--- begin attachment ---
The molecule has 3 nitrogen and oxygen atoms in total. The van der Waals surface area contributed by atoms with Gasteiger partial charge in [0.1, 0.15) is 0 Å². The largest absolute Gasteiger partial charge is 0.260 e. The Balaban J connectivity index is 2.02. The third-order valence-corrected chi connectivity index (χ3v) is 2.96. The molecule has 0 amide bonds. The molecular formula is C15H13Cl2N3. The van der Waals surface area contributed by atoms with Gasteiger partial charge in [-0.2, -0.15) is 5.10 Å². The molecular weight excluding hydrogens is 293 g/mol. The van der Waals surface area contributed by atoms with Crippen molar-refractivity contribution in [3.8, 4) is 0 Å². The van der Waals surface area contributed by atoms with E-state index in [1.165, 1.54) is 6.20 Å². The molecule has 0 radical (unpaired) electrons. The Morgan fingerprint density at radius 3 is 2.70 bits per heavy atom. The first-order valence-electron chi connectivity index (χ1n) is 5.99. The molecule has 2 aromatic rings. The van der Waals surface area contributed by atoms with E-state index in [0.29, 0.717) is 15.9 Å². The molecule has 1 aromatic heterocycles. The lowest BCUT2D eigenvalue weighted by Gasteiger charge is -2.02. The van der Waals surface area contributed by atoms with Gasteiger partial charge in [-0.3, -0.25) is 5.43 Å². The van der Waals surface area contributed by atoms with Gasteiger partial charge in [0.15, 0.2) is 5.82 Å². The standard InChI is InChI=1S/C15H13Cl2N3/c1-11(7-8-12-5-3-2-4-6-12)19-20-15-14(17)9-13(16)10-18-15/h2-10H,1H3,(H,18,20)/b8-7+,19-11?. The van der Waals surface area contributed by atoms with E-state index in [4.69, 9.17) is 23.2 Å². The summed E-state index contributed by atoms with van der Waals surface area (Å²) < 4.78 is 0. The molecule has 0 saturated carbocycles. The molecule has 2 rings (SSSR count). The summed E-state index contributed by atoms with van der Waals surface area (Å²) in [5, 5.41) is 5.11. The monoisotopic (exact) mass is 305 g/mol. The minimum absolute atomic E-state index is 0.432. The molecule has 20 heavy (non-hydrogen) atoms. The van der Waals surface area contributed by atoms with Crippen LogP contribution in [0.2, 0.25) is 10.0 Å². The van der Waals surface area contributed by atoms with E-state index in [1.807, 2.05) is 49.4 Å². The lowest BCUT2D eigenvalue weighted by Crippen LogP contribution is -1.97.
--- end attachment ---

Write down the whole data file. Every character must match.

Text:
The molecule has 3 nitrogen and oxygen atoms in total. The van der Waals surface area contributed by atoms with Gasteiger partial charge in [0.1, 0.15) is 0 Å². The largest absolute Gasteiger partial charge is 0.260 e. The Balaban J connectivity index is 2.02. The third-order valence-corrected chi connectivity index (χ3v) is 2.96. The molecule has 0 amide bonds. The molecular formula is C15H13Cl2N3. The van der Waals surface area contributed by atoms with Gasteiger partial charge in [-0.2, -0.15) is 5.10 Å². The molecular weight excluding hydrogens is 293 g/mol. The van der Waals surface area contributed by atoms with Crippen molar-refractivity contribution in [3.8, 4) is 0 Å². The van der Waals surface area contributed by atoms with E-state index in [1.165, 1.54) is 6.20 Å². The molecule has 0 radical (unpaired) electrons. The Morgan fingerprint density at radius 3 is 2.70 bits per heavy atom. The first-order valence-electron chi connectivity index (χ1n) is 5.99. The molecule has 2 aromatic rings. The van der Waals surface area contributed by atoms with E-state index in [0.29, 0.717) is 15.9 Å². The molecule has 1 aromatic heterocycles. The lowest BCUT2D eigenvalue weighted by Gasteiger charge is -2.02. The van der Waals surface area contributed by atoms with Gasteiger partial charge in [-0.3, -0.25) is 5.43 Å². The van der Waals surface area contributed by atoms with Gasteiger partial charge in [0.15, 0.2) is 5.82 Å². The standard InChI is InChI=1S/C15H13Cl2N3/c1-11(7-8-12-5-3-2-4-6-12)19-20-15-14(17)9-13(16)10-18-15/h2-10H,1H3,(H,18,20)/b8-7+,19-11?. The van der Waals surface area contributed by atoms with E-state index in [4.69, 9.17) is 23.2 Å². The summed E-state index contributed by atoms with van der Waals surface area (Å²) < 4.78 is 0. The molecule has 0 saturated carbocycles. The molecule has 2 rings (SSSR count). The summed E-state index contributed by atoms with van der Waals surface area (Å²) in [5, 5.41) is 5.11. The monoisotopic (exact) mass is 305 g/mol. The minimum absolute atomic E-state index is 0.432. The molecule has 20 heavy (non-hydrogen) atoms. The van der Waals surface area contributed by atoms with Crippen LogP contribution in [0.2, 0.25) is 10.0 Å². The van der Waals surface area contributed by atoms with E-state index in [1.807, 2.05) is 49.4 Å². The lowest BCUT2D eigenvalue weighted by Crippen LogP contribution is -1.97.